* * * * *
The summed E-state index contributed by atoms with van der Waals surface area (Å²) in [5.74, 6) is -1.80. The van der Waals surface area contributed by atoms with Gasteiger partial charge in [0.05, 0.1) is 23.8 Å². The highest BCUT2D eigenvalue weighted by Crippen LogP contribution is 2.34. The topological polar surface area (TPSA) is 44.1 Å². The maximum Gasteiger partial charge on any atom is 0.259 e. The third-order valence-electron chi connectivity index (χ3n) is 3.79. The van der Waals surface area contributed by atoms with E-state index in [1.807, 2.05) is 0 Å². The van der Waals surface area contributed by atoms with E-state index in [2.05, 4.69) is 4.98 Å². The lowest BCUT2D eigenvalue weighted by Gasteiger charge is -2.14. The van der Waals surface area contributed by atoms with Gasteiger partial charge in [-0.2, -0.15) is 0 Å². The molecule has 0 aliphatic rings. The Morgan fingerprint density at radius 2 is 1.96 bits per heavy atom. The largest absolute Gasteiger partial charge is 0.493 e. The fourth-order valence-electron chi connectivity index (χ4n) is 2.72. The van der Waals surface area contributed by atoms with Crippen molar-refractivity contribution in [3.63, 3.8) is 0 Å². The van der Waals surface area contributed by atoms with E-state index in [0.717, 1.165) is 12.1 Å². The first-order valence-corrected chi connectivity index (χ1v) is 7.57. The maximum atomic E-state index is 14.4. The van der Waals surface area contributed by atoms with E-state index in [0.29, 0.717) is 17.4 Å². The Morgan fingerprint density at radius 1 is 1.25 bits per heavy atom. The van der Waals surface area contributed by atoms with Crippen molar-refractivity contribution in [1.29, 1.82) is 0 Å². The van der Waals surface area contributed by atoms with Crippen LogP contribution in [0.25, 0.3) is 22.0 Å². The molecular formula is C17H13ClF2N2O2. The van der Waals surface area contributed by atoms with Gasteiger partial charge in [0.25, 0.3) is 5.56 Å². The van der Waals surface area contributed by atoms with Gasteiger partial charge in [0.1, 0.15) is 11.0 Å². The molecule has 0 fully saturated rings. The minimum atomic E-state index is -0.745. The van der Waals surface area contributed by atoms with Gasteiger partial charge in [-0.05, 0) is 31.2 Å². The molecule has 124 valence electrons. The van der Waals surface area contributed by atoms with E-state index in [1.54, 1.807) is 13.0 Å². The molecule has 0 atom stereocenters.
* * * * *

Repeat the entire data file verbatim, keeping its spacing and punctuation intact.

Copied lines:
The summed E-state index contributed by atoms with van der Waals surface area (Å²) in [5.74, 6) is -1.80. The van der Waals surface area contributed by atoms with Gasteiger partial charge in [0.05, 0.1) is 23.8 Å². The highest BCUT2D eigenvalue weighted by Crippen LogP contribution is 2.34. The topological polar surface area (TPSA) is 44.1 Å². The maximum Gasteiger partial charge on any atom is 0.259 e. The third-order valence-electron chi connectivity index (χ3n) is 3.79. The van der Waals surface area contributed by atoms with E-state index in [1.807, 2.05) is 0 Å². The van der Waals surface area contributed by atoms with E-state index in [2.05, 4.69) is 4.98 Å². The lowest BCUT2D eigenvalue weighted by Gasteiger charge is -2.14. The van der Waals surface area contributed by atoms with Gasteiger partial charge in [-0.2, -0.15) is 0 Å². The molecule has 0 aliphatic rings. The Morgan fingerprint density at radius 2 is 1.96 bits per heavy atom. The largest absolute Gasteiger partial charge is 0.493 e. The fourth-order valence-electron chi connectivity index (χ4n) is 2.72. The van der Waals surface area contributed by atoms with Crippen molar-refractivity contribution in [3.63, 3.8) is 0 Å². The van der Waals surface area contributed by atoms with E-state index in [0.717, 1.165) is 12.1 Å². The first-order valence-corrected chi connectivity index (χ1v) is 7.57. The maximum atomic E-state index is 14.4. The van der Waals surface area contributed by atoms with E-state index in [0.29, 0.717) is 17.4 Å². The Morgan fingerprint density at radius 1 is 1.25 bits per heavy atom. The van der Waals surface area contributed by atoms with Crippen molar-refractivity contribution in [1.29, 1.82) is 0 Å². The van der Waals surface area contributed by atoms with Crippen LogP contribution in [0.25, 0.3) is 22.0 Å². The molecular formula is C17H13ClF2N2O2. The van der Waals surface area contributed by atoms with Gasteiger partial charge in [0.25, 0.3) is 5.56 Å². The van der Waals surface area contributed by atoms with Gasteiger partial charge in [0.1, 0.15) is 11.0 Å². The molecule has 0 fully saturated rings. The minimum atomic E-state index is -0.745. The van der Waals surface area contributed by atoms with Gasteiger partial charge in [-0.05, 0) is 31.2 Å². The molecule has 124 valence electrons. The van der Waals surface area contributed by atoms with E-state index in [1.54, 1.807) is 13.0 Å². The molecule has 0 atom stereocenters.